Effects of photochemical smog are as follows:
a. Breathing ozone results in respiratory distress, headaches.
b. PAN damages plants.
c. PAH’s poly nuclear aromatic hydrocarbons, carcinogenic.
(vi) Acid Rain:
Acid rain is a rain or any other form of precipitation that is unusually acidic, i.e., elevated levels of hydrogen ions (low pH). It can have harmful effects on plants, aquatic animals, and infrastructure through the process of wet deposition. Acid rain is caused by emissions of compounds of ammonium, carbon, nitrogen, and sulfur which react with the water molecules in the atmosphere to produce acids.
H2O (1) + CO2 (g) → H2CO3 (aq)
Carbonic acid then can ionize in water forming low concentrations of hydronium and carbonate ions.
2H2O (1) + H2CO3 (aq) → CO32- (aq) + 2H3O+ (aq)
Acid deposition as an environmental issue would include additional acids to H2CO3.
The effects of acid rain have been known for a long time. Though experts admit that the problem of acid rain is generally under control, it’s still worth reiterating the effects brought on by acid rain on the wider environment.
Acid rain has adverse effects on:
a. Forests and other vegetation
b. Freshwater lakes and streams destroying aquatic life
d. Buildings and materials
(vii) Global Warming:
Carbon dioxide and other gases allow light to pass, but trap heat in the atmosphere much like glass in a greenhouse traps heat. This greenhouse effect is thought to be responsible for global warming. Carbon dioxide contributes to only 56% of greenhouse heating. The average surface temperature of Earth is about 15°C (59°F). Global Warming is increase in the average temperature of the atmosphere, oceans, and landmasses of Earth.
Effects of global warming are as follows:
a. Temperature extremes
b. Rise in sea level, and change in precipitation
c. Injuries from storms, coastal flooding
d. Interruption of power supply, contamination of drinking water
f. Food shortages due to shift in agricultural food production
g. Air pollution (made worse by warming)
h. Asthma, bronchitis, emphysema complications
i. Strain on public health systems
j. Increased need due to population migrations
k. Unable to contain spread of infectious diseases
Taj Mahal, Agra, India: A symbol of love affected by air pollutants:
Emperor Shah Jahan constructed this historic monument in the memory of his wife Mumtaz Mahal at Agra, India in the year 1648. The innumerable industries in and around Agra released a large amount of sulphur dioxides, suspended particulate matter, smoke, soot etc causing tanning, blackening, and yellowing of the marble stone.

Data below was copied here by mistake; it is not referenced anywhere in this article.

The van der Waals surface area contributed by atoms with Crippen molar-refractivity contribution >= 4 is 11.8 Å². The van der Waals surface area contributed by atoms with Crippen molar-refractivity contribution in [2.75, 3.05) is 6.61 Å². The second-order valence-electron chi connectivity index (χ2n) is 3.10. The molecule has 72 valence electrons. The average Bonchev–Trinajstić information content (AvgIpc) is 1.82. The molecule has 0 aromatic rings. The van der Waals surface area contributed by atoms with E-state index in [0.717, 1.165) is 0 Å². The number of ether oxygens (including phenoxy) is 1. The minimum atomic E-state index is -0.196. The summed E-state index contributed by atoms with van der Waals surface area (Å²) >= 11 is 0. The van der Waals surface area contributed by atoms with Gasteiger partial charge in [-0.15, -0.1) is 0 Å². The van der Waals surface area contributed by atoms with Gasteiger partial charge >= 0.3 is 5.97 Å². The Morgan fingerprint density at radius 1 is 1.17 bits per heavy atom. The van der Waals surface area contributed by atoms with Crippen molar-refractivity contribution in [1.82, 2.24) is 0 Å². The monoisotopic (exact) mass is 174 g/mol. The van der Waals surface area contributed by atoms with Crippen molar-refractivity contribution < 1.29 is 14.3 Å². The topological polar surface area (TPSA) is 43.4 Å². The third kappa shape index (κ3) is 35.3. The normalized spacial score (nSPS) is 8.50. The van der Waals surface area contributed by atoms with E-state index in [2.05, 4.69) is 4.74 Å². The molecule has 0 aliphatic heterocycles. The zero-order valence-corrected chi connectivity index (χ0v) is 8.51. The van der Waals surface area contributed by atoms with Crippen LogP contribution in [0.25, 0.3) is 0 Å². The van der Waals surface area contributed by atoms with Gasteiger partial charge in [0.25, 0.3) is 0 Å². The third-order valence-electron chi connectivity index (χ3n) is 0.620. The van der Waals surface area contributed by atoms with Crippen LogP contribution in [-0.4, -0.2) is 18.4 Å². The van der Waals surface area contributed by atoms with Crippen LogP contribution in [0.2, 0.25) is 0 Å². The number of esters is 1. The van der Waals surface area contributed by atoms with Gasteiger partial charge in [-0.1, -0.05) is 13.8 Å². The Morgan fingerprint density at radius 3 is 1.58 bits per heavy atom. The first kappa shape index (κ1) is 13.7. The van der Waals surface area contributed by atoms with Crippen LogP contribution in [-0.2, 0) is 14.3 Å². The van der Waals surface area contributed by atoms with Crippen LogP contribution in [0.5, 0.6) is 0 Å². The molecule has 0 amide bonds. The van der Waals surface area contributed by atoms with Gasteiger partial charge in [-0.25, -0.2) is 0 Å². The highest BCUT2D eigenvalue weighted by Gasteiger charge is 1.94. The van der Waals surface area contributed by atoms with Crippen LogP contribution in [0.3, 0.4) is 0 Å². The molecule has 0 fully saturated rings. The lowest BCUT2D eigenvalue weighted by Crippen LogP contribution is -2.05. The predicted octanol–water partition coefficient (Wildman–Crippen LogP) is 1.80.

The oxides reacting with rainwater resulted in acid precipitation and in return caused the deterioration and corrosion of the Taj Mahal. In 1984, the Supreme Court of India ordered designated polluting industries in the Taj area to be shut down and or adopt cleaner control technologies.
Control of Air Pollution:
The zoning of the industries is done based on the type of industries, their function etc. every city has its own zoning rules.
Zoning of the industries may be based on:
(a) Their Functions:
The functions include industries such as linkages for industries, sidings etc.
The performance includes classification of industries according to their nuisance value such as:
(i) Traffic congestion
(ii) Obnoxious and hazardous emissions, and
(iii) Industrial nuisance such as smoke, dust, dirt, odour, noise etc.
If zoning is done properly, it results inconsiderable improvement of health of the community as a whole. It prevents the invasion of undesirable in and around residential areas and so toxic, hazardous and harmful gases and odours are prevented from entering or attacking the humans living in residential areas.
Air Pollution Control at Source:
The air pollution problem can be minimized at the source of making use of the following measures:
(a) Raw Material Substitution:
In order to check air pollution, it is desirable to substitute the raw material if it results in pollution, by another one which is less polluting. The raw material may contain an ingredient which is not essential but a pollution source. The pollution can be minimised if the non-essential ingredient is removed before the processing of the raw material. Low sulphur fuels can be used in place of high sulphur fuels in order to control air pollution by SO2.
(b) Modification of Process:
Pollution reduction can frequently be achieved by using modified procedure or new process. For example, the use of exhaust hoods and ducts over several types of industrial ovens allow the recovery of various solvents that could have become air pollutants.
(c) Equipment Alterations:
Equipment alterations such as the use of floating roof tanks rather than vented tanks can cut down on the evaporation losses. New type of equipment for example, the basic oxygen furnaces which are replacing the open hearth furnaces in steel industry, pose much less air pollution problems.
Controlling Air Pollution by Devices:
Because of large number of industries, various types of gases are liberated in the atmosphere along with particulates and become major source of air pollution. In order to prevent these pollutants into the atmosphere, control devices have been used depending on the collection property and capacity of the device and nature of the processes used by the particular industry. Based on the method of removal several types of dust collectors have been used. Some important control devices are gravity settling chamber, fabric filters, wet scrubbers and electrostatic precipitator.
Following are the 5 classes of the particulate collection equipment:
(i) Gravity Settling Chamber: